Hull KR and Ireland forward Tyrone McCarthy gives his take on the recently completed World Club Series.
So the NRL has kicked off and Super League has seen a full weekend of fixtures played since the World Club Series.
Looking at the results we could feel like we have reasons to be disappointed by going down 3-0 to the NRL clubs.
Souths proved to be far superior against St Helens. Although I believe Saints did not play to their potential that evening, maybe down to the relentless pressure of Souths or just a bad day at the office, we will never know why.
Souths’ performance highlighted why they were so dominant in the NRL last season, and in round one this season they produced another ruthless display against the Brisbane Broncos.
Concluding that the 39-0 World Club Challenge scoreline doesn’t represent the difference in the two competitions completely, I think this was demonstrated in the two other games in the series, which were both narrow wins for the Australian-based sides. In fact the Wigan game was 12-12 after 80 minutes, only for an extra time penalty to give Brisbane the win.
Additionally, Warrington had some calls that went against them, that would have changed the game completely in favour of the Super League side. I believe if the high tackle on Kevin Penny was in a regular Super League game Nabuli would have seen red.
Many people will say it is still a loss and the Super League competition is miles behind the NRL, which may be true. The Super League teams, who finished second and fifth in the regular season, were beaten by teams that finished eighth (Brisbane) and 11th (St George) in the NRL table in 2014. However, even if Super League did win the series 2-1 I’m not sure we would have credited Super League as a superior competition to the NRL.
Rather than complain about why we didn’t win the series, we need to look at the reasons why the NRL teams won the series and focus on those areas to ensure that next time we have a Super League win.
The NRL salary cap is £3.37M in 2015, compare that to Super League’s £1.825M a year cap, giving NRL clubs nearly double the amount to spend on players. I wouldn’t say the NRL teams are twice as good as the Super League ones, but maybe they have twice the amount of players?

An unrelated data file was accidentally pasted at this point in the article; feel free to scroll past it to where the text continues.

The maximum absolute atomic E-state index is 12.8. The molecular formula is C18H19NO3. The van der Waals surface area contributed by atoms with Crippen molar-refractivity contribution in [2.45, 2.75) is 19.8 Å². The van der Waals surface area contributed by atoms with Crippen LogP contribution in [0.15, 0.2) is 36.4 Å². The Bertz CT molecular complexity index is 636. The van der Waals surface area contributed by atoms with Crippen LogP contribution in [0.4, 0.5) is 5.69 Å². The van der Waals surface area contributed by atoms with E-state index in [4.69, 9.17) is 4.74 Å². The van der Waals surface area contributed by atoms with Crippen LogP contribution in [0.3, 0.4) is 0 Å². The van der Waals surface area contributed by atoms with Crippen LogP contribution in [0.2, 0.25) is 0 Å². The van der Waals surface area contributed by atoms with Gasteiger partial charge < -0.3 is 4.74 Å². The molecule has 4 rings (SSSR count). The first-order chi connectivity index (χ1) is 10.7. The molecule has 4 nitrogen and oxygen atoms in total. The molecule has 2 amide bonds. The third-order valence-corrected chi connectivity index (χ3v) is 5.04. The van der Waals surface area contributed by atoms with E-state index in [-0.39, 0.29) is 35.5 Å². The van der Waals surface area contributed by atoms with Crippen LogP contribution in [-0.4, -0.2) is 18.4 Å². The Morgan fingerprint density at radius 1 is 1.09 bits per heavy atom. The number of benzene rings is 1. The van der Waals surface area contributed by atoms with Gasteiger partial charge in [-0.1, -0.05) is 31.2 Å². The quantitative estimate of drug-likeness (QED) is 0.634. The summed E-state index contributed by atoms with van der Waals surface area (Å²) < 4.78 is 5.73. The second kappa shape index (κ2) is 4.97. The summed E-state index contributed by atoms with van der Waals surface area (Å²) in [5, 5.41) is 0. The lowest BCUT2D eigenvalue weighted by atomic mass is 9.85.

It is here I believe that player depth is a problem in the UK compared to Australia, the extra cap allows them to bid and attract star players from within their competition and lure Super League’s stars. It also allows teams to have a larger playing squad, which in turn means more players are a getting higher level of coaching and training, creating a competitive environment at each club.
This increases the intensity of games week in and week out. When a regular starter is injured or suspended there is a ready-made replacement waiting to perform. I believe the new structure of 12 teams will make the Super League competition similar but it will take time, it has been apparent in recent years that the intensity of games in Super League can alter week to week, where as in Australia the games seem to be full tilt each weekend.
This could be the reason why two of the Super League teams that played in the World Club Series lost in their following Super League fixtures, although it’s apparent this season that each Super League squad is stronger and if you don’t perform it’s unlikely you will win, which may have not been the case a couple of season ago.
The game in the UK is heading in the right direction, and the new structure will hopefully provide the intensity needed to improve the game. The World Club Series needs to be an annual event as commercially it is a great product to sell.
The attendances at the games show that the fans are excited by the concept and it’s a great way to showcase the game to a worldwide audience and for Super League clubs to increase their brand awareness in Australia, a market where rugby league is huge but there is little Super League influence.
The World Club Series can be seen a big success and there is a lot of opportunity for it to grow and increase the profile of our great game for the good.
Tyrone McCarthy is a former Warrington Wolves forward who spent the 2014 season with the Northern Pride in the Queensland Cup. He returned to the UK in 2015 to play for Hull Kingston Rovers. He is closely involved with Rugby League charity The Full Blood Project.